Up on the thirtieth floor, we found no less than six huge bouncers in tuxes filling the hallway. Neither of us was dressed to the nines but they didn't seem to care. They checked our IDs and suddenly we were thrust into a room filled with "beautiful people," most in suits or cocktail dresses, all of them drunk. Someone handed us party hats and I ordered a gin & tonic to silence my aching stomach. Dozens of mini-soap operas unfolded all around us. To the left of us: a guy hanging onto his girlfriend for dear life as the room spun all around him. To the right of us: a desperate housewife eager to get her husband back home and into the bedroom for some sloppy lovemaking before he passed out. Hurrying him along by downing his Corona herself, she all put shoved him towards the elevators. Across the bar: a gorgeous girl angrily spent an hour typing text messages into a BlackBerry. So this is how the other half lives.

We stayed up there until closing, just long enough to listen to the spotless bartenders rant about their tips, as they counted up a silver pot full of bills. "I worked my ass off for those people," one spat, looking over a debit receipt. "And no tip! No tip! You don't come into a bar like this and pull that kinda crap."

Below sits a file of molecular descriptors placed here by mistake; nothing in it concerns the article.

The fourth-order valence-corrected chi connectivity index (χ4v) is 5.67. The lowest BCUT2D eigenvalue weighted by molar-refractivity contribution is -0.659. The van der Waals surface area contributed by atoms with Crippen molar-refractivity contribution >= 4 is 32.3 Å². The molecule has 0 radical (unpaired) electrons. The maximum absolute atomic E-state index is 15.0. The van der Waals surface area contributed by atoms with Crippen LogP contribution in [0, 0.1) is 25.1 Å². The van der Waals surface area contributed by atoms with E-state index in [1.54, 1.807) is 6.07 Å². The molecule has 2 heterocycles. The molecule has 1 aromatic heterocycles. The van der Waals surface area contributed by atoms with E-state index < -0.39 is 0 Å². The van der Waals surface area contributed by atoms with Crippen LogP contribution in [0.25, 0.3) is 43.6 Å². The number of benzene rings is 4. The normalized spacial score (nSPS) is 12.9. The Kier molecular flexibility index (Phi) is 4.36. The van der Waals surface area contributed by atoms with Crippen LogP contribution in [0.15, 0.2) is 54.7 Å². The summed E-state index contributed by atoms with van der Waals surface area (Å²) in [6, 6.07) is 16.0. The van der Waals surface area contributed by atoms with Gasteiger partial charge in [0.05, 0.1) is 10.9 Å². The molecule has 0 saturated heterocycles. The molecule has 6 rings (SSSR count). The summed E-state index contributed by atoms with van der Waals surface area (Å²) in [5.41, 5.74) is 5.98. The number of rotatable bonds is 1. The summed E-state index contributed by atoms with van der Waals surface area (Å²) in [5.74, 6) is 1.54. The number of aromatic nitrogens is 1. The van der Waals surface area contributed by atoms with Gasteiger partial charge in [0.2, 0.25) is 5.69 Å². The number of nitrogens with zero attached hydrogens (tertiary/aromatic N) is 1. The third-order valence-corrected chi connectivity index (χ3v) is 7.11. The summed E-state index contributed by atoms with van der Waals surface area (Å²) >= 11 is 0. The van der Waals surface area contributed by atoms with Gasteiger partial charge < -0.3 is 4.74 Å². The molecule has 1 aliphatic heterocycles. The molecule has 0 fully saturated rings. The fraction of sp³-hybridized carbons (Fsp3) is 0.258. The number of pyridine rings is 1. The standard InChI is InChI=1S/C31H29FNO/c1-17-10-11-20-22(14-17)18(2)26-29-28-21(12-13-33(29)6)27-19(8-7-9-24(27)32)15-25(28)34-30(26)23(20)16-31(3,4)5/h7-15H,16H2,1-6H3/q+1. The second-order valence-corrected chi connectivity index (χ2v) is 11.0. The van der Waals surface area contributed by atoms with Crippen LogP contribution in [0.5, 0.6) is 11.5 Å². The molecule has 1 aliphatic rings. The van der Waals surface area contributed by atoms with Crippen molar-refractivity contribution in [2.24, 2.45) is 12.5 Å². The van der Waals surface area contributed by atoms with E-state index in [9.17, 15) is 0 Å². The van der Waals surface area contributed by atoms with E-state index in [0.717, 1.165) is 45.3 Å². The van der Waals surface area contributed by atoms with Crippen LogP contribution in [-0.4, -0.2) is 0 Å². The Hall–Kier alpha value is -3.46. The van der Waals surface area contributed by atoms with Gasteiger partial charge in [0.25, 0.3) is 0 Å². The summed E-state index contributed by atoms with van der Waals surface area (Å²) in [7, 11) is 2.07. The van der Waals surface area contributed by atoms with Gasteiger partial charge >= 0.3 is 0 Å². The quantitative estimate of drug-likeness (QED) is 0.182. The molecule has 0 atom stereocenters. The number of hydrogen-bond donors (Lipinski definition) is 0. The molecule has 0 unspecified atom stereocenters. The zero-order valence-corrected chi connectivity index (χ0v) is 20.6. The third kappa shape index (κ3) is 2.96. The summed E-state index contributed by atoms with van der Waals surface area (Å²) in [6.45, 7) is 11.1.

We tipped 20%. Sorry it couldn't have been more, guys, and sorry the tab wasn't higher. The two of us have bills to pay. We rounded out the evening with a pit stop at the Virginia Cafe. While some may balk at its surly staff, I think it's downtown's best bar because of its reasonable prices and mixed crowd. It's a high class dive that still serves Miller Hi-Life and you can feel the history oozing out of the 80+ year old woodwork. I don't know much of that history but the Virginia was a known hangout of the once underaged mistress that turned Neil Goldschmidt's name into a four-letter word. It's a place that has seen things. Some of them I'm probably better off not knowing, no doubt.

We finally went back to the Smart Park around 2:30. Looking down 4th Avenue, we spotted a row of squad cars and caution tape blocking all the lanes. I figured a crash was to blame.

The news today told a different story. A 20-something had been shot dead in a drive-by outside one of the clubs down the street. Had we coughed up the cover charge at Kells or gotten into the Shanghai, we might have been wandering past at the time of that ugly, unfortunate tragedy.

Maybe I should have listened to my gut and stayed home on Sunday. Or maybe, by behaving itself, it somehow kept us out of trouble. I guess my stomach works in mysterious ways. Happy New Year, lower intestine!